War of the Rebellion: Serial 073 Page 0780 THE ATLANTA CAMPAIGN. Chapter L.

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wounded. That of the enemy must have been pretty heavy, as they established a hospital on the ground, and were there all day on the 30th and till nearly daylight of the 31st burying the dead and attending to the wounded, as I am informed by some of our men who lay hid upon the field until the following morning and then made their escape. Those that remained of the regiment followed on and joined the command near Newnan Station. In the fight hear this place on the p. m. of the 31st, Captain James H. West, who now had the command of the remainder of the regiment by direct orders from Colonel John T. Croxton, commanding brigade, took all the men of the regiment who had any ammunition left, and made one charge and expended the last round remaining from the fight in the morning.

I do not think it would be out of place here to speak of the utter worthlessness of the Ballard rifle, used by six companies of our regiment. A great many became entirely useless during the action; some bursted from firing; others became useless by the springs, which threw out the old cartridge, getting out of fix.

Captain James H. West started from the battle-field, with the remainder of the regiment, with Colonel Brownlow. He fell into the hands of the enemy at the river, with nearly all of the men that were with him.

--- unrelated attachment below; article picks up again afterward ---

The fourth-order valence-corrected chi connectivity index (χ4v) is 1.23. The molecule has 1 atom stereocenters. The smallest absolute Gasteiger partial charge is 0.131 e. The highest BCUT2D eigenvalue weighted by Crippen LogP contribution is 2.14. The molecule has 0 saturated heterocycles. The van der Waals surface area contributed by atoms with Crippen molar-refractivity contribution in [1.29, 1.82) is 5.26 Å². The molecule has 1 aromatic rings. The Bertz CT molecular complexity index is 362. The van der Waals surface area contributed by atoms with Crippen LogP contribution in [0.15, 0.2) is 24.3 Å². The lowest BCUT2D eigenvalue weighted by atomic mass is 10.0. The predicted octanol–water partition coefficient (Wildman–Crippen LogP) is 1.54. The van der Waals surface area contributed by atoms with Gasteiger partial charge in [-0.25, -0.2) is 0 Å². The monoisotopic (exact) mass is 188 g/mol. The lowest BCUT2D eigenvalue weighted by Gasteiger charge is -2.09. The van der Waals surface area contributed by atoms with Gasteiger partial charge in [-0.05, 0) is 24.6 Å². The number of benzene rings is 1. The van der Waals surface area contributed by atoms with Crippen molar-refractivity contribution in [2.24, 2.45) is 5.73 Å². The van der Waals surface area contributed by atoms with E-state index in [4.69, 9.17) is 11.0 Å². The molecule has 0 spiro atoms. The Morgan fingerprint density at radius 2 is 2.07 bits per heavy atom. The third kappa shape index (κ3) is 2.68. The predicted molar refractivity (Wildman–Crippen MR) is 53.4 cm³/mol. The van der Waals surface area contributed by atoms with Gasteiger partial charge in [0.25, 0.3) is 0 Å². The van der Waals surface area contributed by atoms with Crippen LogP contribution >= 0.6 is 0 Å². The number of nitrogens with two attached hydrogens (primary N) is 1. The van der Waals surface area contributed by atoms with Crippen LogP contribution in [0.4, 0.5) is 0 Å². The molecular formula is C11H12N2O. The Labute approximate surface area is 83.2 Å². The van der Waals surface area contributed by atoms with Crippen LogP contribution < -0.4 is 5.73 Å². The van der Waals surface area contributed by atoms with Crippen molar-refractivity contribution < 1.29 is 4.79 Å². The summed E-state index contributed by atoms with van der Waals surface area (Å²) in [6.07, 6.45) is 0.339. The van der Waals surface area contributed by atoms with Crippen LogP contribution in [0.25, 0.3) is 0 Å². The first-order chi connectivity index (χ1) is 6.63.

I left the battle-field with about 30 men and 2 officers-Lieutenants McDermott, Company I, and Hoch, Company G-with the general commanding the division, and arrived at Marietta on the 3rd instant, being absent eight days, having started on the morning of the 27th ultimo. On the 24 officers who went out with us, 17 are missing.

The loss among the enlisted men has been reported to the provost-marshal.

The officers did all they could for the safety of the command.

I am, captain, very respectfully, your obedient servant,


First Lieutenant Company C, Commanding Regiment.

Captain LE ROY,

Assistant Adjutant-General, First Division.

Numbers 387.

Report of Lieutenant Colonel Horace P. Lamson, Fourth Indiana Cavalry, commanding Second Brigade.


Cartersville, Ga., September 8, 1864.

CAPTAIN: In obedience to orders from headquarters First Cavalry Division, Department of the Cumberland, May 2, 1864, the brigade, 1,031 strong, marched on the morning of the 3rd from Cleveland, and camped for the night at Red Clay. Late in the day, and just before going into camp, 1 of the division scouts, a member of the First Wisconsin Cavalry, was killed while in the advance with a few of his comrades. On the 4th the brigade advanced toward Catoosa Springs. A detachment of the First Wisconsin drove in the enemy's pickets four miles south of Red Clay, and the brigade